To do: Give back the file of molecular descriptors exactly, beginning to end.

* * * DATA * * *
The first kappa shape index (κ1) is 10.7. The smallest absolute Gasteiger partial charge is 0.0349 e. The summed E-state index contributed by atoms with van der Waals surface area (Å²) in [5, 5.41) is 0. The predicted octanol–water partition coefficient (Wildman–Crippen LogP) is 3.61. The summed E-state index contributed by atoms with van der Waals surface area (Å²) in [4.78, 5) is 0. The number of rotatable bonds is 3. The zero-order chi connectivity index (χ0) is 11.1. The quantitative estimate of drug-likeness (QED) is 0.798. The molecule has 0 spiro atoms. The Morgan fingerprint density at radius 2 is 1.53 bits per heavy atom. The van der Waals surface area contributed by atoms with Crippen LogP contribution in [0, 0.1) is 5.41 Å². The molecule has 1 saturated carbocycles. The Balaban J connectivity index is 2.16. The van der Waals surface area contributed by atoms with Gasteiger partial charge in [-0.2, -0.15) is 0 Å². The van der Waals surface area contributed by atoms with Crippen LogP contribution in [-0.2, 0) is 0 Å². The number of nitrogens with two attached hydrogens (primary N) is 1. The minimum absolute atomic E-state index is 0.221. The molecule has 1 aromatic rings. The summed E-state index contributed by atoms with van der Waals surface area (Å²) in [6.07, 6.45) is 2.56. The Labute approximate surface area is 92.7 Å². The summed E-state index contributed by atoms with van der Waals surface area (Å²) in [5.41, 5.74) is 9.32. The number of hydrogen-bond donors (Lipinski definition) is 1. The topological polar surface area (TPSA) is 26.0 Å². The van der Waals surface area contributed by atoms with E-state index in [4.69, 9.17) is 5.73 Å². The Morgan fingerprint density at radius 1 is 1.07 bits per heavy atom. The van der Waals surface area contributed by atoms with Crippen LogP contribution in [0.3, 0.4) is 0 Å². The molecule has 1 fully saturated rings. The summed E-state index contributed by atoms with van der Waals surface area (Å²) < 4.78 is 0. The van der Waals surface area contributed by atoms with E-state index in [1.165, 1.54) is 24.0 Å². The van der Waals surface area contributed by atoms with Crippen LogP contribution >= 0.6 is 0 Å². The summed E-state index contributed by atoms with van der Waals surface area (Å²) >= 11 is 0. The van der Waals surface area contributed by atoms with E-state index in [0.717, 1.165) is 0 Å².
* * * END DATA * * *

The first kappa shape index (κ1) is 10.7. The smallest absolute Gasteiger partial charge is 0.0349 e. The summed E-state index contributed by atoms with van der Waals surface area (Å²) in [5, 5.41) is 0. The predicted octanol–water partition coefficient (Wildman–Crippen LogP) is 3.61. The summed E-state index contributed by atoms with van der Waals surface area (Å²) in [4.78, 5) is 0. The number of rotatable bonds is 3. The zero-order chi connectivity index (χ0) is 11.1. The quantitative estimate of drug-likeness (QED) is 0.798. The molecule has 0 spiro atoms. The Morgan fingerprint density at radius 2 is 1.53 bits per heavy atom. The van der Waals surface area contributed by atoms with Crippen LogP contribution in [0, 0.1) is 5.41 Å². The molecule has 1 saturated carbocycles. The Balaban J connectivity index is 2.16. The van der Waals surface area contributed by atoms with Gasteiger partial charge in [-0.2, -0.15) is 0 Å². The van der Waals surface area contributed by atoms with Crippen LogP contribution in [-0.2, 0) is 0 Å². The number of nitrogens with two attached hydrogens (primary N) is 1. The minimum absolute atomic E-state index is 0.221. The molecule has 1 aromatic rings. The summed E-state index contributed by atoms with van der Waals surface area (Å²) in [6.07, 6.45) is 2.56. The Labute approximate surface area is 92.7 Å². The summed E-state index contributed by atoms with van der Waals surface area (Å²) in [5.41, 5.74) is 9.32. The number of hydrogen-bond donors (Lipinski definition) is 1. The topological polar surface area (TPSA) is 26.0 Å². The van der Waals surface area contributed by atoms with E-state index in [4.69, 9.17) is 5.73 Å². The Morgan fingerprint density at radius 1 is 1.07 bits per heavy atom. The van der Waals surface area contributed by atoms with Crippen LogP contribution in [0.3, 0.4) is 0 Å². The molecule has 1 fully saturated rings. The summed E-state index contributed by atoms with van der Waals surface area (Å²) < 4.78 is 0. The van der Waals surface area contributed by atoms with E-state index in [1.165, 1.54) is 24.0 Å². The van der Waals surface area contributed by atoms with Crippen LogP contribution >= 0.6 is 0 Å². The summed E-state index contributed by atoms with van der Waals surface area (Å²) >= 11 is 0. The van der Waals surface area contributed by atoms with E-state index in [0.717, 1.165) is 0 Å².